Chronic Myeloid Leukaemia (CML) Group

Chronic Myeloid Leukaemia (CML) Group

Chronic myeloid leukaemia (CML) is predicted to become the most prevalent leukaemia in Australia within the next 20 years. Only about 25% of CML patients achieve the best outcome – treatment-free remission. Around 50% still require lifelong treatment and a further 25% develop resistance or intolerance to treatment.

The Chronic Myeloid Leukaemia Group is trying to improve these outcomes using a precision medicine approach which specifies treatment according to the patient’s specific needs and disease characteristics.

CML is still a fatal disease for up to 10% of patients. The reasons for early progression to acute-phase disease and for drug resistance need to be explored to successfully reduce the death rate.

The CML Group is exploring biomarkers that can indicate who needs a more intensive approach to therapy from the start and who can be safely managed with standard therapeutic approaches.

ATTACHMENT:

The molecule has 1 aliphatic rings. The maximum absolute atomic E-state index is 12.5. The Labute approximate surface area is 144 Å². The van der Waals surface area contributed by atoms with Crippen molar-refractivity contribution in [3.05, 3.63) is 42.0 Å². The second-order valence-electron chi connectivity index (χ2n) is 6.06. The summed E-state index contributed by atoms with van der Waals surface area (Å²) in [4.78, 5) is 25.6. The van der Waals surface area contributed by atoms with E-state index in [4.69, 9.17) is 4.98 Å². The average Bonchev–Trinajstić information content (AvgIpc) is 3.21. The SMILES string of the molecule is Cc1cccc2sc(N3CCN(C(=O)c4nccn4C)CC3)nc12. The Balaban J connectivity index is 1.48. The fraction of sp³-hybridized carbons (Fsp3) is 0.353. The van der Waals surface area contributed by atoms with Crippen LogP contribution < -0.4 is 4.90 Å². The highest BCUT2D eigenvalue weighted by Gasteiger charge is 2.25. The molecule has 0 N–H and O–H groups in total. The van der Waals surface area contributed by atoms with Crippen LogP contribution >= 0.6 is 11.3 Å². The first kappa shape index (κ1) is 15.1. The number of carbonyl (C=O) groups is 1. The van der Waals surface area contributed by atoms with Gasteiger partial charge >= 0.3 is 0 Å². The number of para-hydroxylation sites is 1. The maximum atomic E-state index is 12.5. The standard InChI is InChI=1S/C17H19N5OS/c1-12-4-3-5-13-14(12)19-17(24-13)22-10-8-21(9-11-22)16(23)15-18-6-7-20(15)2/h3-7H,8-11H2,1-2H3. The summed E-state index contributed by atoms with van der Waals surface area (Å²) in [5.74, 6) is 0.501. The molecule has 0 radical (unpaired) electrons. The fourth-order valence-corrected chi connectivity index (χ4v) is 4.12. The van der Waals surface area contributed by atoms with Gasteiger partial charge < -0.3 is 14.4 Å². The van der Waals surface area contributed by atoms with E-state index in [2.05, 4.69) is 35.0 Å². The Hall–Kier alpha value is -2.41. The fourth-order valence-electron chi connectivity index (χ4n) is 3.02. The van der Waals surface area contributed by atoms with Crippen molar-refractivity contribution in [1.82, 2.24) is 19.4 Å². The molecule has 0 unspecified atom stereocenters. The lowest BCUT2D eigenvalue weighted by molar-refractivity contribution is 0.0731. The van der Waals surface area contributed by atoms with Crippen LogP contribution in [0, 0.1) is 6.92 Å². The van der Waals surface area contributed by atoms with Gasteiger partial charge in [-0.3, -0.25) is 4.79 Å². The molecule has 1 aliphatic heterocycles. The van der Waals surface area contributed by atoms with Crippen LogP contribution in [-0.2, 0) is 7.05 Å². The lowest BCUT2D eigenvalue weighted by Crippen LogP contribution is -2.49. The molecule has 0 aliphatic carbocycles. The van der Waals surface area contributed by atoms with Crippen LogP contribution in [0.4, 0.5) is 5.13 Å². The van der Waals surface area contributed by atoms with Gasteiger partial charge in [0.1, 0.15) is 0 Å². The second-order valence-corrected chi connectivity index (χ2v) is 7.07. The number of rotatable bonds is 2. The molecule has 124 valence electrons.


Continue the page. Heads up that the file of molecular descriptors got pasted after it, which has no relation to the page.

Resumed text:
Most CML patients on targeted drug treatment have a normal life expectancy and can live with their disease for decades. This means that CML is becoming more common in the community, hence why it will become the most common leukaemia in Australia by 2040. However thousands of people with CML in Australia are facing lifelong dependence on expensive drugs that often cause side effects which can be serious.

Over the past 10 years the CML group and others have shown that carefully selected people with CML with excellent responses to therapy can stop treatment, with around half of them remaining in remission long-term. This situation is called treatment free remission (TFR). Currently, there are no accurate and reliable predictors of who will relapse and who will remain in TFR. This group aims to develop a method to predict who can safely stop treatment.

The CML group has begun a new clinical trial aiming to verify the next-generation drug asciminib as a frontline treatment that is highly effective with fewer side effects.